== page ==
I appreciate your great suggestion!
It is great honor for me if Sigres will be merged to PostgreSQL.
Since the changes of Sigres from PostgreSQL-8.2.1 are not many,
and moreover, all of changes are surrounded with #ifdef SIGRES --- #endif,
incorporating Sigres into PostgreSQL would be easy.

However, Sigres modifies WAL which is the most important point of DBMS
on stability.
Although I myself could not find any bugs in Sigres, I am really afraid
of it. It a bug exists on Sigres, it puts everyone to huge
inconvenience... Therefore, before incorporating Sigres into PostgreSQL,
the code must be checked, and the behaviors of Sigres must be checked
carefully. Since PostgreSQL is a famous and wide spread software, I
strongly want to avoid losing its great reputation. Unfortunately in
Japan, I do not know any WAL hackers except for a friend of mine, and he
is too busy to check Sigres. So, if pgsql-hackers checks Sigres, I am
really happy.

Best Regards,

-- Hideyuki

Joshua D. Drake wrote:
> Hideyuki Kawashima wrote:
>> Joshua,
> :)
>> The reason why I made the Sigres is, the advances of recent non volatile
>> memories. Just now we do not usually use non volatile memories. But in
>> the near future, situation would change. I think if a non volatile
>> memories can be considered as a persistence device, PostgreSQL WAL
>> mechanism should be modified.
>> However, I do not use such devices usually. Thus I made Sigres which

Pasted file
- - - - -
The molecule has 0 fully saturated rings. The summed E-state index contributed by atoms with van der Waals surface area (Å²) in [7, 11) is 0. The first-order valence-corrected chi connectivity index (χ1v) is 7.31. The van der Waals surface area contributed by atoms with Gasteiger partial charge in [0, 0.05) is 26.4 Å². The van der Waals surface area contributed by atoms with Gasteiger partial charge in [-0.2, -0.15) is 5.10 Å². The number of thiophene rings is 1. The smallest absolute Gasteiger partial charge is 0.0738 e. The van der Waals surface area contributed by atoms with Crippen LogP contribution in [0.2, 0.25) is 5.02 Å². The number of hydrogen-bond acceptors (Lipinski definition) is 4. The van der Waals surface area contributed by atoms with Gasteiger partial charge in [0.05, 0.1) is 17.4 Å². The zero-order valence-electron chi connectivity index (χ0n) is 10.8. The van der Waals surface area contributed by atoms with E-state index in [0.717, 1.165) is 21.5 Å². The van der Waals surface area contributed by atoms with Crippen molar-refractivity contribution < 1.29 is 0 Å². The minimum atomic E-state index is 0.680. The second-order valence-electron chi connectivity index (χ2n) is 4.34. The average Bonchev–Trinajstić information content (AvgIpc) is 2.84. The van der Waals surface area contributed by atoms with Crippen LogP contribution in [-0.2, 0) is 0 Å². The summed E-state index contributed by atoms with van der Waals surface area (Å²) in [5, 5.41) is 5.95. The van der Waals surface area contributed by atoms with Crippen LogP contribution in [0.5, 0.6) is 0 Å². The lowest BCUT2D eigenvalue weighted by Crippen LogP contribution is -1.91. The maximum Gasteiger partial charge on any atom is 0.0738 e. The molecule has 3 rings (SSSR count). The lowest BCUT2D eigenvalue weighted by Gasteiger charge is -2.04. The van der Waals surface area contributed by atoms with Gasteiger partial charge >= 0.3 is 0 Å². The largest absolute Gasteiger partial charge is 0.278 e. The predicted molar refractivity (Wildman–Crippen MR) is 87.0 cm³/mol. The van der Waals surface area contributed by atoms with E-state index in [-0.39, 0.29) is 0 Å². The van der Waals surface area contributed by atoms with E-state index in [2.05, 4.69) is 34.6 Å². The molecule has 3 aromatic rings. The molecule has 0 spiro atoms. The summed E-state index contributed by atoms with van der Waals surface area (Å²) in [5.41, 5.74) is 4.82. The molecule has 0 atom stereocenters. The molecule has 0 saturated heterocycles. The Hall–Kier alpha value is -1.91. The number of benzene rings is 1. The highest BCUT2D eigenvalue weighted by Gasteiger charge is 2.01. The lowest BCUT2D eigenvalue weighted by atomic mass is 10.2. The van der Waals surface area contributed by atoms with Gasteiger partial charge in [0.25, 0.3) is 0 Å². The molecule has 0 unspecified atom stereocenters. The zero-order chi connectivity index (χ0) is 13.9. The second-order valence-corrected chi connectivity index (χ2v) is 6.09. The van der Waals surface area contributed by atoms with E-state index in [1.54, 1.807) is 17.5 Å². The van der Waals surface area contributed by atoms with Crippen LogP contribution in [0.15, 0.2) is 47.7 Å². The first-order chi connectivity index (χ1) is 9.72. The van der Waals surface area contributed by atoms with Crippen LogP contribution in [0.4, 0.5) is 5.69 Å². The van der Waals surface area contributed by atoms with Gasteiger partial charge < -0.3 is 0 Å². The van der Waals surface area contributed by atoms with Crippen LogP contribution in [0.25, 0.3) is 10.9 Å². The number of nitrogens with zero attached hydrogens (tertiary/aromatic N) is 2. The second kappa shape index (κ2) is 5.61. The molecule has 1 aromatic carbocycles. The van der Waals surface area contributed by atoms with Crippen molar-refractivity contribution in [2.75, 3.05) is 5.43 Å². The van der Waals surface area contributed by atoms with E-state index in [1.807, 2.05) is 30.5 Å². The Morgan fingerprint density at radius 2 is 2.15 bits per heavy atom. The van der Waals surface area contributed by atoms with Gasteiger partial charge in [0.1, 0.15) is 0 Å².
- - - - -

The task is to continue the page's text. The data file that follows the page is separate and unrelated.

>> requires UPS.
> This is actually very interesting. We ( have had
> several customers ask us how we can make PostgreSQL more reasonable
> within a flash environment.
> I agree with you that in the future you will see many such databases
> including PostgreSQL living on these devices.
> Tom? What do you think? Is there some room for movement here within the
> postgresql.conf to make something like sigres usable within PostgreSQL
> proper?
>> Currently I have just ignored XLogWrite and WALWriteLock, but a friend
>> of mine (a Japanese great hacker of PostgreSQL) has more idea to improve
>> WAL if a battery supplied memory can be considered as a persistent device.
> We are coming up very quickly on a feature freeze for the next version
> of PostgreSQL. If... we can has something out quickly enough and in a
> thought out fashion, the hackers may be willing to accept a patch for
> 8.3.. If not there is always 8.4..
> Sincerely,
> Joshua D. Drake

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